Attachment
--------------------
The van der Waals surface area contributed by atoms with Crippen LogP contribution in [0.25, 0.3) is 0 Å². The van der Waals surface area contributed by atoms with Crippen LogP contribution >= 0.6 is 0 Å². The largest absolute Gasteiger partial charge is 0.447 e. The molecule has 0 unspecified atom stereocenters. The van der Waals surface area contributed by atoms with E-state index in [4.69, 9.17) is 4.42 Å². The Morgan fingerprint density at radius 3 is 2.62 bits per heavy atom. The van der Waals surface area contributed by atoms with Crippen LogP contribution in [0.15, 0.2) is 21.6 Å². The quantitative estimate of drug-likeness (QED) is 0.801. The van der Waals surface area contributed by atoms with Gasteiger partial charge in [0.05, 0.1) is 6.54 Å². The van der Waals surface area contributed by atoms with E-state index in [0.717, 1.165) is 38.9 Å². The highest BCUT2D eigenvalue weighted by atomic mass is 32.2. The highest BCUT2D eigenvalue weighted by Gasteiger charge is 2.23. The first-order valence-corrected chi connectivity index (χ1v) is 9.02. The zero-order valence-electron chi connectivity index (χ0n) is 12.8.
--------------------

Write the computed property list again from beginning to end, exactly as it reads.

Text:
The van der Waals surface area contributed by atoms with Crippen LogP contribution in [0.25, 0.3) is 0 Å². The van der Waals surface area contributed by atoms with Crippen LogP contribution >= 0.6 is 0 Å². The largest absolute Gasteiger partial charge is 0.447 e. The molecule has 0 unspecified atom stereocenters. The van der Waals surface area contributed by atoms with E-state index in [4.69, 9.17) is 4.42 Å². The Morgan fingerprint density at radius 3 is 2.62 bits per heavy atom. The van der Waals surface area contributed by atoms with Crippen LogP contribution in [0.15, 0.2) is 21.6 Å². The quantitative estimate of drug-likeness (QED) is 0.801. The van der Waals surface area contributed by atoms with Gasteiger partial charge in [0.05, 0.1) is 6.54 Å². The van der Waals surface area contributed by atoms with E-state index in [0.717, 1.165) is 38.9 Å². The highest BCUT2D eigenvalue weighted by atomic mass is 32.2. The highest BCUT2D eigenvalue weighted by Gasteiger charge is 2.23. The first-order valence-corrected chi connectivity index (χ1v) is 9.02. The zero-order valence-electron chi connectivity index (χ0n) is 12.8.